My editor approved the time and expense that my investigation would entail and thought it could be presented as a weekly “human interest” story.
I didn’t look closely at the list. I just did a quick scan and randomly put a check-mark beside five names.
I didn’t know what I was going to find but what I expected to find was normal everyday people, living normal everyday lives, cut short by a tragic event.
It was going to be a long, tedious procedure and in order to obtain information, some of it long ago tucked away in the archives of the courthouse, I was prepared to use any means available. That’s what a good reporter does.
Those tactics could range anywhere from pretending to be a “newby” cub reporter to wooing everybody with my innocent and irresistible Southern boy-like charm.
When I was just a “pup,” my daddy said “son, don’t just be nice to the pretty ones. Be nice to the ugly ones, too. They’re so desperate for attention, they’ll give you anything you want. They’ll even break rules if you make them feel special.”
He was right and although I didn’t necessarily echo his particular sentiments, I did find his advice to be helpful. I quickly discovered which employees would succumb to a wink and a toothy smile and I knew which ones would fall for any form of hollow flattery.
Armed with time, an expense account, a notepad, a pen and the house wine of the South, I began pouring over documents. Day after day after day, I scoured the catacombs of microfiche, yellowed with age and the warped and torn pages of heavy, dusty binders.
“My five,” as I came to call them, had lives and stories and I was going to tell them. I was still questioning the “whys” and I constantly reminded myself of Reverend Smythes’ belief that “we all leave a mark. We all leave a legacy.”
Whether remarkable or insignificant, these people had once lived and had left a mark.
These are their stories.
The first name on my list was Joshua Beacham, a 31-year-old man from Hickory, North Carolina.
Mr. Beacham had recently left his home town of Hickory and settled in Goose Neck Hollow, Kentucky. Why he was going to Las Vegas is anybody’s guess.
Tax records showed that he drifted from job to job, mostly involving manual labor. I could find no evidence of him ever having been married, divorced or siring any children, however I did find an arrest record from just one year earlier.
Most of it had been redacted, with the exception of the date, city and state of the infraction and the final verdict, which stated the charges had been dismissed. I checked the microfiche of the local newspaper in Hickory and found that days’ edition of the newspaper.
Sometimes, you regret looking too closely into somebodys’ past and this was one of those times. What I discovered, literally made my blood run cold.
According to reports, Mr. Beacham had savagely raped and murdered an eight-year-old girl from his neighborhood. He had been seen following her home from school in his car and was the prime suspect when she disappeared.
They found her broken little body in the woods adjacent to his house and a manhunt ensued. When he was stopped by the police, they found her clothes and bloody underwear in the truck of his car.
While on trial, his attorney brought forth the fact that the arresting officers had not asked permission to open the trunk, which constituted illegal search and seizure. Therefore, the evidence was inadmissible. Without that evidence, there was not enough to convict. The judge reluctantly concurred and the case was dismissed.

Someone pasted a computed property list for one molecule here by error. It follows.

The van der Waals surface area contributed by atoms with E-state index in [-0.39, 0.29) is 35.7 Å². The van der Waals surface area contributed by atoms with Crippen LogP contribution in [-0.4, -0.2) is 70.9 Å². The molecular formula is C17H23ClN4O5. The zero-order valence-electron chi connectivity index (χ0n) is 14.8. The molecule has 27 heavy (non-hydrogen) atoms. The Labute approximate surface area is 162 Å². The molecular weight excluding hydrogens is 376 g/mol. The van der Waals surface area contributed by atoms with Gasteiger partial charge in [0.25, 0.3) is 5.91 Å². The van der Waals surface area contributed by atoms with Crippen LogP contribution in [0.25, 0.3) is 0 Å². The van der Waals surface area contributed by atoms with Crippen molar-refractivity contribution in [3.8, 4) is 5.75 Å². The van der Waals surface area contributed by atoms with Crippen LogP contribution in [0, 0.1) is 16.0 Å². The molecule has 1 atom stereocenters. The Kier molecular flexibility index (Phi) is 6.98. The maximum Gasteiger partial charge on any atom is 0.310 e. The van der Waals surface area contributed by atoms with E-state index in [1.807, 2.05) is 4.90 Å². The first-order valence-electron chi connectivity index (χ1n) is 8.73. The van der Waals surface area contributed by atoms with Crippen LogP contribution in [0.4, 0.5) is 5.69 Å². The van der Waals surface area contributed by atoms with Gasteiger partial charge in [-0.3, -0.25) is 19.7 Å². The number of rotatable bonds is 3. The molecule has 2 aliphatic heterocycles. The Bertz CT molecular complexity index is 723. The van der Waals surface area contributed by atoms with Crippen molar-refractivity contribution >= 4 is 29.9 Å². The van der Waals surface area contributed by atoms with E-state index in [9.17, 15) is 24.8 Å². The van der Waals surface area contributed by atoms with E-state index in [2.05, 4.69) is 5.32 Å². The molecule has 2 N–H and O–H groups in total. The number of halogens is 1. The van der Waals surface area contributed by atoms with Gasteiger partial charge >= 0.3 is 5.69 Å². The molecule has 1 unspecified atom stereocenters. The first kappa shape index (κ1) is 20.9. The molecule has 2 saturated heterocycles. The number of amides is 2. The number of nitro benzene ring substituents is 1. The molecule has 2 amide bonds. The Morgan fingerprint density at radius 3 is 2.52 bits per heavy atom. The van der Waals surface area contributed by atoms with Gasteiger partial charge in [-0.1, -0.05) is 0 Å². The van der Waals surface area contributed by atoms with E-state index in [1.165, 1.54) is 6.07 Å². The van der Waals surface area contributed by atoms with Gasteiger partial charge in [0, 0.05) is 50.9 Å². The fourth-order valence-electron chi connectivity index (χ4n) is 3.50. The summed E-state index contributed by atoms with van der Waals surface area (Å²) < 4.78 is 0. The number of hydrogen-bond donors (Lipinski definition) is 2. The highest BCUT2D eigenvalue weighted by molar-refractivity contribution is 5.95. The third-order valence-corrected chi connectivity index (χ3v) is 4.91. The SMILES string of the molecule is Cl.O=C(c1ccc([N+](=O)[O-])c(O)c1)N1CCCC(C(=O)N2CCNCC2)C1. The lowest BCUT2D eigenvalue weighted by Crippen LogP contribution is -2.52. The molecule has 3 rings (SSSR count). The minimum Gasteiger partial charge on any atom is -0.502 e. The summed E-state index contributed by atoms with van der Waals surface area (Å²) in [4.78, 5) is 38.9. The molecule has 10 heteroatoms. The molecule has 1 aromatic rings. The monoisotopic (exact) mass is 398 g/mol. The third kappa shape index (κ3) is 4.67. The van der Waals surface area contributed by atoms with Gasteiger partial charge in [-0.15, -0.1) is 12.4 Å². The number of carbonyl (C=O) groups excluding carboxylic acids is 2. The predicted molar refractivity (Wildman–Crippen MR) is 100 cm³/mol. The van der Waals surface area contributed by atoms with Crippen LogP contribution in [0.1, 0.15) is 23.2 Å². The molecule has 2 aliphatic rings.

Mr. Beacham smiled at her parents as he walked out of the courtroom, a free man.
•As a reporter, I am supposed to be unbiased. I am never supposed to vocalize an opinion but I found myself struggling with wanting to end this segment of the story by applying a disgraceful epithet to this monsters’ name and delighting in the fact that his body had been justifiably torn apart.•
Matt Perkins was a 37-year-old man who hailed from Nashville, Tennessee. He was the top salesman for The Royal Typewriter Company. He was on his way to Las Vegas to promote the newest model called the “Royal Skylark.” He had snagged an audience with the publisher of the Las Vegas Sun, probably hoping to persuade him to equip the newsroom with the newest electric typewriters.
He was married and had three daughters, aged 10, 12 and 14. By all accounts, he was a regular Joe. He paid his taxes, was an attentive husband and father and enjoyed his work. He was highly thought of around his hometown and was liked by his friends and colleagues.
I ran across an anecdote quoted in his hometown paper, as told by his boss at the funeral.
“Matt Perkins was beyond excited about the new Royal Skylark. It had some weight to it and apparently not realizing this, he dropped the prototype he was to take to Las Vegas and broke it into several pieces.”
“A quick call to the company guaranteed another one would be waiting for him at his hotel.” His boss’ voice cracked when he said “before he left for the airport, I told him it was a good thing he wasn’t going to be carrying the typewriter on the plane with him. You might drop it and make the plane crash.”
If his boss felt somehow responsible, he didn’t voice that belief nor did anybody else. Still, that phrase “you might drop it and make the plane crash” had to weigh heavy on his mind.
•I’m sure Reverend Smythe would dismiss any feelings of responsibility and offer a platitude along the lines of “it was just his time to be called home.”
And he would say that it wasn’t up to me to question why God would take a loving husband and father away from his family. He would say that but I could not justify to any degree, the death of this obviously good man.•
To be continued________________